May-Thurner syndrome - Understanding May-Thurner Syndrome: An Overview of Causes, Symptoms, and Treatments - 04/Apr/2024

May-Thurner syndrome – Understanding May-Thurner Syndrome: An Overview of Causes, Symptoms, and Treatments – 04/Apr/2024

Understanding May-Thurner Syndrome: An Overview of Causes, Symptoms, and Treatments

May-Thurner Syndrome (MTS), also known as iliac vein compression syndrome, is a condition that can affect an individual’s vascular health. First identified in the mid-20th century by Dr. May and Dr. Thurner, this syndrome typically presents when the right common iliac artery compresses the left common iliac vein against the lumbar vertebrae. This chronic compression can cause narrowing of the vein, which increases the risk of deep vein thrombosis (DVT) — a blood clot forming in the deep veins of the legs. While relatively uncommon, understanding this condition is crucial for accurate diagnosis and management.

The Pathophysiology of May-Thurner Syndrome: How Compression Becomes Clinical

Understanding how anatomical variations can lead to pathophysiologic conditions is crucial in dissecting the mechanics of May-Thurner Syndrome. The condition occurs when compression between the overlying iliac artery and the underlying lumbar spine squeezes the iliac vein. This persistent pressure can create scarring and eventually a narrowed or sometimes completely blocked vein.

Symptoms of May-Thurner Syndrome: What Patients Experience

Commonly, symptoms are only present on one side of the body, typically the left leg since the condition affects the left iliac vein more often than not. In symptomatic cases, patients may experience:

– Leg pain or discomfort
– Swelling in one leg
– The feeling of heaviness or cramps
– Discoloration of the affected leg

Not all with anatomical compression develop symptoms; thus, many cases are discovered incidentally during imaging studies for other reasons.

Diagnosing May-Thurner Syndrome: Clinical and Imaging Assessments

The diagnosis of MTS is often made with cross-sectional imaging like computed tomography (CT) venography or magnetic resonance (MR) venography. These imaging methods can visualize both blood vessels and adjacent anatomy and can confirm compression and demonstrate collateral circulatory pathways that might have developed.

Duplex ultrasound is another non-invasive test that may suggest MTS if abnormal blood flow patterns such as continuous flow rather than phasic, breathing-influenced flow is detected. However, venography remains the gold standard for diagnosing May-Thurner as it can provide a detailed view of the venous anatomy.

Treatment Options for May-Thurner Syndrome: From Conservative to Interventional

Management strategies for May-Thurner syndrome can vary from patient to patient. Conservative approaches such as compression stockings or blood-thinning medication (anticoagulants) might be recommended for individuals with minimal symptoms or as a bridge to other treatments.

In cases where significant compression leads to frequent DVTs or severe symptoms, more aggressive intervention might be necessary. One common method is angioplasty and stenting, where a tiny balloon is inflated inside the vein to open it up and a stent is placed to keep the vein open and ensure proper blood flow.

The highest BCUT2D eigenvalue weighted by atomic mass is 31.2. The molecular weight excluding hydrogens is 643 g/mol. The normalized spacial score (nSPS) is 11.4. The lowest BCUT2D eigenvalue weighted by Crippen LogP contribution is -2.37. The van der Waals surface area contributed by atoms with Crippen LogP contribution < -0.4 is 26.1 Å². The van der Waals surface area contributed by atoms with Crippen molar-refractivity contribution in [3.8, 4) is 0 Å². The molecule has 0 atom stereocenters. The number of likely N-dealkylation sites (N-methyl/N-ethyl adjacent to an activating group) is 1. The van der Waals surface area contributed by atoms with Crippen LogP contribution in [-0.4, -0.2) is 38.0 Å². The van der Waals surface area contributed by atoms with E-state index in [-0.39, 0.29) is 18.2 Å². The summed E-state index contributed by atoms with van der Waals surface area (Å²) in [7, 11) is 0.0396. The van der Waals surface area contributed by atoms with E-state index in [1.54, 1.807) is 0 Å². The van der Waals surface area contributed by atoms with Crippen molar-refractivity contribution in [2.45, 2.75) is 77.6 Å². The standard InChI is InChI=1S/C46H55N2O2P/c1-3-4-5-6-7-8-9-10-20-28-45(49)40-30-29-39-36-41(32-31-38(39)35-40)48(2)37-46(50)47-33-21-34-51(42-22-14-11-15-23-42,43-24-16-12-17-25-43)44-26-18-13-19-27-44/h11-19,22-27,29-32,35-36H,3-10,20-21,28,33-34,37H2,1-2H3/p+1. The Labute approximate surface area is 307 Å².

In some cases, bypass surgery may be recommended for those not suited to stenting. It involves rerouting blood flow around the compressed vein segment through grafts but is less commonly performed due to its invasive nature.

Prevention Strategies for May-Thurner Syndrome: Reducing Risks

It’s hard to prevent May-Thurner Syndrome because it’s mostly based on an anatomical predisposition that isn’t necessarily changeable. However, knowing one’s risk factors can be helpful in some scenarios. For example, prolonged immobility such as long flights or bed rest increases the risk of DVT in general; thus individuals with known MTS should take appropriate precautions such as regular movement or using compression garments.
Hydration, exercise, and maintaining a healthy weight are general measures that improve vascular health and can potentially minimize exacerbations from MTS.


  • May-Thurner syndrome affects about 2-5% of individuals with lower extremity venous disorders.
  • There is a higher prevalence noted in women compared to men, particularly in young women who have been pregnant.
  • Recognition of MTS has improved with advancements in imaging modalities suggesting that past underdiagnosis may have occurred.
  • Stenting for MTS has largely demonstrated favorable long-term patency rates (vein remaining open), thus improving quality of life.
  • Image Description

    An image depicting a hand holding a model showing the human vascular system surrounding the pelvic region would indicative of MTS’ primary area of concern – where arterial compression happens against the iliac vein. Alternatively, a cross-sectional medical imaging scan showcasing compressed iliac vein could also represent the syndrome effectively.